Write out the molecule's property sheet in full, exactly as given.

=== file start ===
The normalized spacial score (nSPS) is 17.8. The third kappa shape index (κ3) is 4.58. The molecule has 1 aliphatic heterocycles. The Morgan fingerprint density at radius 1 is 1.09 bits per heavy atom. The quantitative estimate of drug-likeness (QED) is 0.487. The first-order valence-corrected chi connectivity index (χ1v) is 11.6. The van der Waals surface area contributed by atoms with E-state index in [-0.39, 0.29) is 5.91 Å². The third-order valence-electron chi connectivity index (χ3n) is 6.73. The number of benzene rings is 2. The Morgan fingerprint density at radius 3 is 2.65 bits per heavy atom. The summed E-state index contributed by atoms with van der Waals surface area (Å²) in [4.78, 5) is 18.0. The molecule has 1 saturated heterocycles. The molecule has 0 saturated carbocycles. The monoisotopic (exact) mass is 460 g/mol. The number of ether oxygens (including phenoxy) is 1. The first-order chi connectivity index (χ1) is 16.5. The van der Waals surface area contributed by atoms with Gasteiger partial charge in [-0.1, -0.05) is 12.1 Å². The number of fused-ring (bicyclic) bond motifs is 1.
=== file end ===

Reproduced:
The normalized spacial score (nSPS) is 17.8. The third kappa shape index (κ3) is 4.58. The molecule has 1 aliphatic heterocycles. The Morgan fingerprint density at radius 1 is 1.09 bits per heavy atom. The quantitative estimate of drug-likeness (QED) is 0.487. The first-order valence-corrected chi connectivity index (χ1v) is 11.6. The van der Waals surface area contributed by atoms with E-state index in [-0.39, 0.29) is 5.91 Å². The third-order valence-electron chi connectivity index (χ3n) is 6.73. The number of benzene rings is 2. The Morgan fingerprint density at radius 3 is 2.65 bits per heavy atom. The summed E-state index contributed by atoms with van der Waals surface area (Å²) in [4.78, 5) is 18.0. The molecule has 1 saturated heterocycles. The molecule has 0 saturated carbocycles. The monoisotopic (exact) mass is 460 g/mol. The number of ether oxygens (including phenoxy) is 1. The first-order chi connectivity index (χ1) is 16.5. The van der Waals surface area contributed by atoms with Gasteiger partial charge in [-0.1, -0.05) is 12.1 Å². The number of fused-ring (bicyclic) bond motifs is 1.